Bradford Keeney is an internationally known scholar, therapist, and shaman who has led expeditions throughout the world to study cultural healing practices. He is the author of many books including Shamanic Christianity: The Direct Experience of Mystical Communion, one of our choices for the Best Spiritual Books of 2006.

Keeney felt the lightning bolt of God's divine shaking love many years ago and has explored this healing path around the world. The ecstatic movement of the human body is one of the most ancient techniques used by shamans and others to bring about therapeutic benefits to members of the community. In this bold and adventuresome paperback, Keeney makes a solid and convincing case for the revival of this healing modality. His creative stories and willingness to explore all dimensions of wildness make him a first-rate guide; it also helps that he has experience and access to practitioners from many different traditions.

One of the reasons why shaking has not been taken seriously in the more literate and technologically developed cultures is that it has been seen as "signs of mental distress, neurological disorder, psychopathology, psychological dissociation, or possession by spirits." This kind of misunderstanding and wrong-headedness has been directed at the more ecstatic religions of Africa where wild dancing, jumping up and down, or body shaking are the norm. Another misperception that must be put to rest is that ecstatic movement signals that a person is "out of control," so we immediately characterize that person as sick, bad or mad. Keeney points out that in the West we have embraced the meditation techniques of Asia as being salutary. But the time has come for us to admit that a new paradigm for medicine is needed that honors "both arousal and relaxation as necessary co-components for the fullest realization of the healing response."

For Keeney, shaking is the skeleton key that opens the doors of the wild — and that's a good thing. He writes about the Kalahari Bushmen, Japanese shaking medicine, and Indian shakers who all use "the arousal response" to open to an experiential place where vision and imagination can frolic together. One of the most interesting chapters is on the Quakers (George Fox's followers) and the Shakers (led by Ann Lee) who were persecuted and often imprisoned for their adherence to the practice of ecstatic movement.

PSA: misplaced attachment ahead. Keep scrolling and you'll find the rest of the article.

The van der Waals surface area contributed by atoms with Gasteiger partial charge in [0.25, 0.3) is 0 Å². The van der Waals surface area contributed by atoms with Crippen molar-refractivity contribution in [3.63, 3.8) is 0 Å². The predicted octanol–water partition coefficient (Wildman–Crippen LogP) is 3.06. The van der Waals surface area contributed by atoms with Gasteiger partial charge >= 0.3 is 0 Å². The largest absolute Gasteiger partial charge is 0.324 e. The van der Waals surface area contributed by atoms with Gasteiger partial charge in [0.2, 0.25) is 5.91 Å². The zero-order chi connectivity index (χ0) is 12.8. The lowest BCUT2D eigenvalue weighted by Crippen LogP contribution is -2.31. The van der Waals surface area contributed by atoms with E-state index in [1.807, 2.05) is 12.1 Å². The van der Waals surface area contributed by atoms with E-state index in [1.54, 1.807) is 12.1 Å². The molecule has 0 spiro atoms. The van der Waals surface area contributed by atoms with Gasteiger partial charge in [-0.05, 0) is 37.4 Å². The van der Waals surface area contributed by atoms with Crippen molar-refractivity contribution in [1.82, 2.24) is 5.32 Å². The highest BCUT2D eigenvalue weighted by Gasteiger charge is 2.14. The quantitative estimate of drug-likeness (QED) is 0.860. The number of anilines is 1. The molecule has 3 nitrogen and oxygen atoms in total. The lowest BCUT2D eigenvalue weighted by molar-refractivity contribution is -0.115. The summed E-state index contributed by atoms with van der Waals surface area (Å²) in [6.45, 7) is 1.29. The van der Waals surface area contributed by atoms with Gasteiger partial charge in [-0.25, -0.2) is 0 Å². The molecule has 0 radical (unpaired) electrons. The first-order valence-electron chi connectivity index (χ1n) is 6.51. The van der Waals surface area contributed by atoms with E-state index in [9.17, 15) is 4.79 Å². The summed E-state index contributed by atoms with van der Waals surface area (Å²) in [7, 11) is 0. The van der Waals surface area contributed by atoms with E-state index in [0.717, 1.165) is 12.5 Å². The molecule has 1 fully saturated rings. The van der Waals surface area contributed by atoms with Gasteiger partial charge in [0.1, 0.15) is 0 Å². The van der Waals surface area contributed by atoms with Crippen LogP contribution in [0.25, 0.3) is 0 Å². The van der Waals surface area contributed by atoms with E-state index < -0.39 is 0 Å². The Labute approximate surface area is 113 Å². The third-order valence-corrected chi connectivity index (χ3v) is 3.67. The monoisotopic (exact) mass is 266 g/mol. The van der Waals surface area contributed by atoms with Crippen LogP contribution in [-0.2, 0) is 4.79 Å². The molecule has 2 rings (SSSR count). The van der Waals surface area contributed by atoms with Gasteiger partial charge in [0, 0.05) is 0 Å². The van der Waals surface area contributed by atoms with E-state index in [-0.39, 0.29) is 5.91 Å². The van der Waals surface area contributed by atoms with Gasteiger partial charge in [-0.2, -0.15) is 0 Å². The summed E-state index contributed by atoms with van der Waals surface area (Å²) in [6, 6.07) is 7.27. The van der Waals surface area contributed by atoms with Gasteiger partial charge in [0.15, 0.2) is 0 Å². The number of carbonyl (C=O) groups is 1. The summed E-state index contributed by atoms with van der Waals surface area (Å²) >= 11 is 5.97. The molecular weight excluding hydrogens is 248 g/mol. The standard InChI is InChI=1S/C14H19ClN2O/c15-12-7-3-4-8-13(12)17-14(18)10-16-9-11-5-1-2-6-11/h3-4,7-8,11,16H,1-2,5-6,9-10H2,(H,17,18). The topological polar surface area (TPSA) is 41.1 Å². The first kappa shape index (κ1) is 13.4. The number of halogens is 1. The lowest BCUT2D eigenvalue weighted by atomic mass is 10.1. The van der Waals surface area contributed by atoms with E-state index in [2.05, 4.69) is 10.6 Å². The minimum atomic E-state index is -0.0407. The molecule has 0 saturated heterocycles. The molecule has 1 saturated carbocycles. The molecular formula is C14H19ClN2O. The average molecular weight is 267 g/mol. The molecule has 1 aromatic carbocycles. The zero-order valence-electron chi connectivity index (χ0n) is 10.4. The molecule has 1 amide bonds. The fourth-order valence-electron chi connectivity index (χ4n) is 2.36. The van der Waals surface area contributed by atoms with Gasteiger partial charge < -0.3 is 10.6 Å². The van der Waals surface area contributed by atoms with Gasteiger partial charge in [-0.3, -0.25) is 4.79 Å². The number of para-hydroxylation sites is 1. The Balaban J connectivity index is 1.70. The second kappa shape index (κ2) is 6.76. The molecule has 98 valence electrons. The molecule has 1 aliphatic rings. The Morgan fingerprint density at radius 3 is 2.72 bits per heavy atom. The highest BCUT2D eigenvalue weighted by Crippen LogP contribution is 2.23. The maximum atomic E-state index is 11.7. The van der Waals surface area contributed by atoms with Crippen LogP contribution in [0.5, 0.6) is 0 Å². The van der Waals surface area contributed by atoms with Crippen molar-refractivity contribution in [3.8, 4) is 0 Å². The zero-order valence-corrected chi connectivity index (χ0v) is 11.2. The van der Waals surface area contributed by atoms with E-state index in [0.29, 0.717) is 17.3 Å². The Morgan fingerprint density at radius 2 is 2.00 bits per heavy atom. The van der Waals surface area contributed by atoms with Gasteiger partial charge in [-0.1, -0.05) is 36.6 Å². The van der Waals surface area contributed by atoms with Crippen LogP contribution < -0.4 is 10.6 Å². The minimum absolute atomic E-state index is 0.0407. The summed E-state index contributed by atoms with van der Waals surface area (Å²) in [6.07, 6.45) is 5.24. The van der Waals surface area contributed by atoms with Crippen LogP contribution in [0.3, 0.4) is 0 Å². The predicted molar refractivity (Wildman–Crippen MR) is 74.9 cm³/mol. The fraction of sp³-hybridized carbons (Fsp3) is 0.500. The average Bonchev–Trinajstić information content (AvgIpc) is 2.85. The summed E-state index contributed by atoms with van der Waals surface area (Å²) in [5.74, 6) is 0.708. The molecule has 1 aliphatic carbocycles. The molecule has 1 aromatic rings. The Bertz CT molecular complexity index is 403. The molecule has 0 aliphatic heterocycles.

Keeney has a special place in his heart for the spirited services of many African-American churches where shaking is regularly practiced. He points out that in some congregations the arrival of the Holy Spirit is signaled by a hissing sound that moves from one person to another. This kind of thing was regarded as the "rushing wind" associated with the Holy Spirit who came at Pentecost. Keeney notes that shaking medicine is different from the whirling dervishes of Sufism or the modern day ecstatic dancing of Gabrielle Roth.

The author celebrates many ways in which shaking is therapeutic for those who try it. Here is what he sugggests:

"1. Focus on good feelings, preferably love, compassion, and kindness, and stay connected to them. It doesn't matter what words or phrases, if any, come to mind.
2. Turn on some spirited rhythmic music and start wiggling and moving.
3. It doesn't matter whether your eyes are open, half-closed, or closed. Allow them to be in whatever position feels natural.
4. Activate your muscles, wiggling and moving them from head to toe.
5. Gradually increase the rate of breath until you are breathing rapidly.
6. Assume an active attitude toward becoming excitable; encourage yourself to tremble, shake, and quake.
7. Continue for as long as you wish.
8. At the end of the exercise, let your body do what it wants — lie down, sit, walk, or whatever feels right.
9. Do this when you desire, even once a day, but at least once a week."

The path of shaking as a healing modality enables us to deal with change, to express love, to explore wildness, to probe our interior wisdom, to let go of attachments, to incarnate deep prayer, and to set our minds, bodies, and souls free. Keeney lets loose his super-charged imagination and concludes with this image of what he calls "Life Force Theatre":

"The way to change the world, the most important revolution that will change hearts and souls, takes place when people start dancing in the streets and call for the lifting of our spirit. If you want to change things, start humming, singing, and whistling. Music in the air will bring down the seriousness that maintains the tyrant's climate of totalitarianism. Laugh to melt away the edge of fear. Sing and the moral enforcers are silenced. The greatest fear of despots and dictators is joy. Bring in the clowns, merry tricksters, and sacred fools, and watch the politicians get laughed out of office."

By the end of this paperback, you may find yourself joining with the author and asking the Divine to "take me, make me, shake me."